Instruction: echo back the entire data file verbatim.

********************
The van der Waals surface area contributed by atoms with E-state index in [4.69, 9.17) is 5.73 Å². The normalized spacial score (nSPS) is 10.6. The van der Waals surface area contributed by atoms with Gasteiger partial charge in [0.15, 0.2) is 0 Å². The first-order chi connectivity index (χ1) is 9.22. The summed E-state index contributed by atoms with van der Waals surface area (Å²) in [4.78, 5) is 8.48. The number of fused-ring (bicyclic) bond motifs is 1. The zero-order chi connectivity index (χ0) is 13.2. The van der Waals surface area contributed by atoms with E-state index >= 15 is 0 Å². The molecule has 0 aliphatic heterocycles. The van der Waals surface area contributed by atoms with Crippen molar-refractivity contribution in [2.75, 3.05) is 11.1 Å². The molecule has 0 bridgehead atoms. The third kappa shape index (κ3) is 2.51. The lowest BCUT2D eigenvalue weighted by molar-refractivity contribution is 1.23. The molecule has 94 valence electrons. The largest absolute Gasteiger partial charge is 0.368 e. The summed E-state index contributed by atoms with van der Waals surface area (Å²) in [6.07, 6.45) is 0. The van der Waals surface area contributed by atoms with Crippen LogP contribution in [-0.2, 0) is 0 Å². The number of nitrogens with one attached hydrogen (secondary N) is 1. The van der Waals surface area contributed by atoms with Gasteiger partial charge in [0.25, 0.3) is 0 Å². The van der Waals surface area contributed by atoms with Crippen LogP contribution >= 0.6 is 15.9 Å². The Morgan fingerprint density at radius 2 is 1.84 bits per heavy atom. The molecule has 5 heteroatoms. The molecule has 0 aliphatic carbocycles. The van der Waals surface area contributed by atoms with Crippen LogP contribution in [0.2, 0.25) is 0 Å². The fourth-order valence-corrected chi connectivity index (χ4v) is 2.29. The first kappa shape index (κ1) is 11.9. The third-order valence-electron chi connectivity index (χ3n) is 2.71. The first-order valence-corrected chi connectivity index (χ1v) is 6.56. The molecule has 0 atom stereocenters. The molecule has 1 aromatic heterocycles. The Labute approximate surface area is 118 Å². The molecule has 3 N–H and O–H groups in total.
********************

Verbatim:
The van der Waals surface area contributed by atoms with E-state index in [4.69, 9.17) is 5.73 Å². The normalized spacial score (nSPS) is 10.6. The van der Waals surface area contributed by atoms with Gasteiger partial charge in [0.15, 0.2) is 0 Å². The first-order chi connectivity index (χ1) is 9.22. The summed E-state index contributed by atoms with van der Waals surface area (Å²) in [4.78, 5) is 8.48. The number of fused-ring (bicyclic) bond motifs is 1. The zero-order chi connectivity index (χ0) is 13.2. The van der Waals surface area contributed by atoms with E-state index >= 15 is 0 Å². The molecule has 0 aliphatic heterocycles. The van der Waals surface area contributed by atoms with Crippen molar-refractivity contribution in [2.75, 3.05) is 11.1 Å². The molecule has 0 bridgehead atoms. The third kappa shape index (κ3) is 2.51. The lowest BCUT2D eigenvalue weighted by molar-refractivity contribution is 1.23. The molecule has 94 valence electrons. The largest absolute Gasteiger partial charge is 0.368 e. The summed E-state index contributed by atoms with van der Waals surface area (Å²) in [6.07, 6.45) is 0. The van der Waals surface area contributed by atoms with Crippen LogP contribution in [-0.2, 0) is 0 Å². The number of nitrogens with one attached hydrogen (secondary N) is 1. The van der Waals surface area contributed by atoms with Gasteiger partial charge in [0.25, 0.3) is 0 Å². The van der Waals surface area contributed by atoms with Crippen LogP contribution >= 0.6 is 15.9 Å². The Morgan fingerprint density at radius 2 is 1.84 bits per heavy atom. The molecule has 5 heteroatoms. The molecule has 0 aliphatic carbocycles. The van der Waals surface area contributed by atoms with Crippen LogP contribution in [0.2, 0.25) is 0 Å². The fourth-order valence-corrected chi connectivity index (χ4v) is 2.29. The first kappa shape index (κ1) is 11.9. The third-order valence-electron chi connectivity index (χ3n) is 2.71. The first-order valence-corrected chi connectivity index (χ1v) is 6.56. The molecule has 0 atom stereocenters. The molecule has 1 aromatic heterocycles. The Labute approximate surface area is 118 Å². The molecule has 3 N–H and O–H groups in total.